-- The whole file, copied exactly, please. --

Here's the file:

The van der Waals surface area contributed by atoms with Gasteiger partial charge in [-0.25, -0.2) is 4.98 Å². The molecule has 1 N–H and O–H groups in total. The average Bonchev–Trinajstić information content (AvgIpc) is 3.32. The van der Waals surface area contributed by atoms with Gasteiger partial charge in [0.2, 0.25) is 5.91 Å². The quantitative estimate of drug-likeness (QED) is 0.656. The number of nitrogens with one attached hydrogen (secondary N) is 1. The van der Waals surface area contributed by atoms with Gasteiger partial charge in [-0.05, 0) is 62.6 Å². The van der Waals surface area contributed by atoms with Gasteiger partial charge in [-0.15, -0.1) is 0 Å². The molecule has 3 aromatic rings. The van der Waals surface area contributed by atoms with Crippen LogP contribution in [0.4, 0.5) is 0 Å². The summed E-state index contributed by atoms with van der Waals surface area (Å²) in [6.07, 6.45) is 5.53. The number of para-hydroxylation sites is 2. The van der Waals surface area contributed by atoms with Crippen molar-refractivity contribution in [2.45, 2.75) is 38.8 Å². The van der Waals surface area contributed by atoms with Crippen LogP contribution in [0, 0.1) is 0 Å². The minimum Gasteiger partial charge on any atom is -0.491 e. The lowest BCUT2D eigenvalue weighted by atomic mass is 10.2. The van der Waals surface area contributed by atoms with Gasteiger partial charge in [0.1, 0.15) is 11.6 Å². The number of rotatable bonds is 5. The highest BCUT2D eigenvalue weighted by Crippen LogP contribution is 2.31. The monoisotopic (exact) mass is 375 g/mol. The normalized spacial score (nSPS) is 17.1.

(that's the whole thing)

The van der Waals surface area contributed by atoms with Gasteiger partial charge in [-0.25, -0.2) is 4.98 Å². The molecule has 1 N–H and O–H groups in total. The average Bonchev–Trinajstić information content (AvgIpc) is 3.32. The van der Waals surface area contributed by atoms with Gasteiger partial charge in [0.2, 0.25) is 5.91 Å². The quantitative estimate of drug-likeness (QED) is 0.656. The number of nitrogens with one attached hydrogen (secondary N) is 1. The van der Waals surface area contributed by atoms with Gasteiger partial charge in [-0.05, 0) is 62.6 Å². The van der Waals surface area contributed by atoms with Gasteiger partial charge in [-0.15, -0.1) is 0 Å². The molecule has 3 aromatic rings. The van der Waals surface area contributed by atoms with Crippen LogP contribution in [0.4, 0.5) is 0 Å². The summed E-state index contributed by atoms with van der Waals surface area (Å²) in [6.07, 6.45) is 5.53. The number of para-hydroxylation sites is 2. The van der Waals surface area contributed by atoms with Crippen molar-refractivity contribution in [2.45, 2.75) is 38.8 Å². The van der Waals surface area contributed by atoms with Crippen LogP contribution in [0, 0.1) is 0 Å². The minimum Gasteiger partial charge on any atom is -0.491 e. The lowest BCUT2D eigenvalue weighted by atomic mass is 10.2. The van der Waals surface area contributed by atoms with Gasteiger partial charge in [0.1, 0.15) is 11.6 Å². The number of rotatable bonds is 5. The highest BCUT2D eigenvalue weighted by Crippen LogP contribution is 2.31. The monoisotopic (exact) mass is 375 g/mol. The normalized spacial score (nSPS) is 17.1.